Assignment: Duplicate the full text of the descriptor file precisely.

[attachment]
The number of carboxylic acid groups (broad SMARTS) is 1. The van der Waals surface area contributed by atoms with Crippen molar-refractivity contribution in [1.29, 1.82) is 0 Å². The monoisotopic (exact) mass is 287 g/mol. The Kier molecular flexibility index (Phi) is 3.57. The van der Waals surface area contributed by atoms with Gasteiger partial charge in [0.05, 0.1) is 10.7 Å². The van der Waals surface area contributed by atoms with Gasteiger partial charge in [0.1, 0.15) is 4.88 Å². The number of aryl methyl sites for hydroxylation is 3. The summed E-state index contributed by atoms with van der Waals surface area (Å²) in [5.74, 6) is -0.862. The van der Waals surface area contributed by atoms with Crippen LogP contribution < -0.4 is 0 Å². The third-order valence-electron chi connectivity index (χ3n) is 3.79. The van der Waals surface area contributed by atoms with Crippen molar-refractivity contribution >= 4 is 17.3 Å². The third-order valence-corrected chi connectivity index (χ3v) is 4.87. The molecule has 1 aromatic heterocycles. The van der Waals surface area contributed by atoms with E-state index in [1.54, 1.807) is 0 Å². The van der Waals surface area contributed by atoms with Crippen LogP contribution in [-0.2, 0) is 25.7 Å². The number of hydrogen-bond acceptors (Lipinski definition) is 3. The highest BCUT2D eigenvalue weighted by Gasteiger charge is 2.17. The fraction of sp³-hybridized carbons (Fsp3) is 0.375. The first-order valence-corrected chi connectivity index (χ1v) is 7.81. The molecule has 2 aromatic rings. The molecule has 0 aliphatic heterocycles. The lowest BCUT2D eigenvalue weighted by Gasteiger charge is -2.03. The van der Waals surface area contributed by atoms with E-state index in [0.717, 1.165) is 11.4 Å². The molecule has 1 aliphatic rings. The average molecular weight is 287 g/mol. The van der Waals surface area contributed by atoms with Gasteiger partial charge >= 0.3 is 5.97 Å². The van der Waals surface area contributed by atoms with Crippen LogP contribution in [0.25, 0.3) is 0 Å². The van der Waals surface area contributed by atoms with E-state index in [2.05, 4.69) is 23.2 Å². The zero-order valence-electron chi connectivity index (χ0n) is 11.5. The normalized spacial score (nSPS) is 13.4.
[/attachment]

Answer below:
The number of carboxylic acid groups (broad SMARTS) is 1. The van der Waals surface area contributed by atoms with Crippen molar-refractivity contribution in [1.29, 1.82) is 0 Å². The monoisotopic (exact) mass is 287 g/mol. The Kier molecular flexibility index (Phi) is 3.57. The van der Waals surface area contributed by atoms with Gasteiger partial charge in [0.05, 0.1) is 10.7 Å². The van der Waals surface area contributed by atoms with Gasteiger partial charge in [0.1, 0.15) is 4.88 Å². The number of aryl methyl sites for hydroxylation is 3. The summed E-state index contributed by atoms with van der Waals surface area (Å²) in [5.74, 6) is -0.862. The van der Waals surface area contributed by atoms with Crippen LogP contribution < -0.4 is 0 Å². The third-order valence-electron chi connectivity index (χ3n) is 3.79. The van der Waals surface area contributed by atoms with Crippen molar-refractivity contribution >= 4 is 17.3 Å². The third-order valence-corrected chi connectivity index (χ3v) is 4.87. The molecule has 1 aromatic heterocycles. The van der Waals surface area contributed by atoms with E-state index in [1.54, 1.807) is 0 Å². The van der Waals surface area contributed by atoms with Crippen LogP contribution in [-0.2, 0) is 25.7 Å². The number of hydrogen-bond acceptors (Lipinski definition) is 3. The highest BCUT2D eigenvalue weighted by Gasteiger charge is 2.17. The fraction of sp³-hybridized carbons (Fsp3) is 0.375. The first-order valence-corrected chi connectivity index (χ1v) is 7.81. The molecule has 2 aromatic rings. The molecule has 0 aliphatic heterocycles. The lowest BCUT2D eigenvalue weighted by Gasteiger charge is -2.03. The van der Waals surface area contributed by atoms with E-state index in [0.717, 1.165) is 11.4 Å². The molecule has 1 aliphatic rings. The average molecular weight is 287 g/mol. The van der Waals surface area contributed by atoms with Gasteiger partial charge >= 0.3 is 5.97 Å². The van der Waals surface area contributed by atoms with Crippen LogP contribution in [0.25, 0.3) is 0 Å². The van der Waals surface area contributed by atoms with E-state index in [2.05, 4.69) is 23.2 Å². The zero-order valence-electron chi connectivity index (χ0n) is 11.5. The normalized spacial score (nSPS) is 13.4.